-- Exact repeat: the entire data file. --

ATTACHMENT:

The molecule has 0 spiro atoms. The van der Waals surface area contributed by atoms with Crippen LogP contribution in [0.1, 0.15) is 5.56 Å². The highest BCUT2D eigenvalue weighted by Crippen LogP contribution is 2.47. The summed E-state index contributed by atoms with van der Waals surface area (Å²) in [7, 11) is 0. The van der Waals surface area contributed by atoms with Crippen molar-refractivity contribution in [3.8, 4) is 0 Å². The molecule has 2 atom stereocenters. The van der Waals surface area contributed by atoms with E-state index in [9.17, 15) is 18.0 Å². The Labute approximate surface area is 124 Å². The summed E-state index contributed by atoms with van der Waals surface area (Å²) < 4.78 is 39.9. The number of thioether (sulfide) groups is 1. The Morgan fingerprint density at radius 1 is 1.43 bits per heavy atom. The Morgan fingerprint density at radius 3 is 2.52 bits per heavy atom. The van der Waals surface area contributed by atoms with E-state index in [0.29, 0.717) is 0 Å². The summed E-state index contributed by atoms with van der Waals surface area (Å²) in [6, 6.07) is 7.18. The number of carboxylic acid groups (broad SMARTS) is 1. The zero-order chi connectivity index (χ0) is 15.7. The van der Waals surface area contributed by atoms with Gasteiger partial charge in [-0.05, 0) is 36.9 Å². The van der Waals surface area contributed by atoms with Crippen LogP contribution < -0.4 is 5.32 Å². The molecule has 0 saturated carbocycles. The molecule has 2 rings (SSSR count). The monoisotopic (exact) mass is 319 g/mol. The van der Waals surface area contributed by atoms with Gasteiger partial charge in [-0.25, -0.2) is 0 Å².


The molecule has 0 spiro atoms. The van der Waals surface area contributed by atoms with Crippen LogP contribution in [0.1, 0.15) is 5.56 Å². The highest BCUT2D eigenvalue weighted by Crippen LogP contribution is 2.47. The summed E-state index contributed by atoms with van der Waals surface area (Å²) in [7, 11) is 0. The van der Waals surface area contributed by atoms with Crippen molar-refractivity contribution in [3.8, 4) is 0 Å². The molecule has 2 atom stereocenters. The van der Waals surface area contributed by atoms with E-state index in [9.17, 15) is 18.0 Å². The Labute approximate surface area is 124 Å². The summed E-state index contributed by atoms with van der Waals surface area (Å²) < 4.78 is 39.9. The number of thioether (sulfide) groups is 1. The Morgan fingerprint density at radius 1 is 1.43 bits per heavy atom. The Morgan fingerprint density at radius 3 is 2.52 bits per heavy atom. The van der Waals surface area contributed by atoms with E-state index in [0.29, 0.717) is 0 Å². The summed E-state index contributed by atoms with van der Waals surface area (Å²) in [6, 6.07) is 7.18. The number of carboxylic acid groups (broad SMARTS) is 1. The zero-order chi connectivity index (χ0) is 15.7. The van der Waals surface area contributed by atoms with Gasteiger partial charge in [-0.05, 0) is 36.9 Å². The van der Waals surface area contributed by atoms with Crippen LogP contribution < -0.4 is 5.32 Å². The molecule has 0 saturated carbocycles. The molecule has 2 rings (SSSR count). The monoisotopic (exact) mass is 319 g/mol. The van der Waals surface area contributed by atoms with Gasteiger partial charge in [-0.25, -0.2) is 0 Å².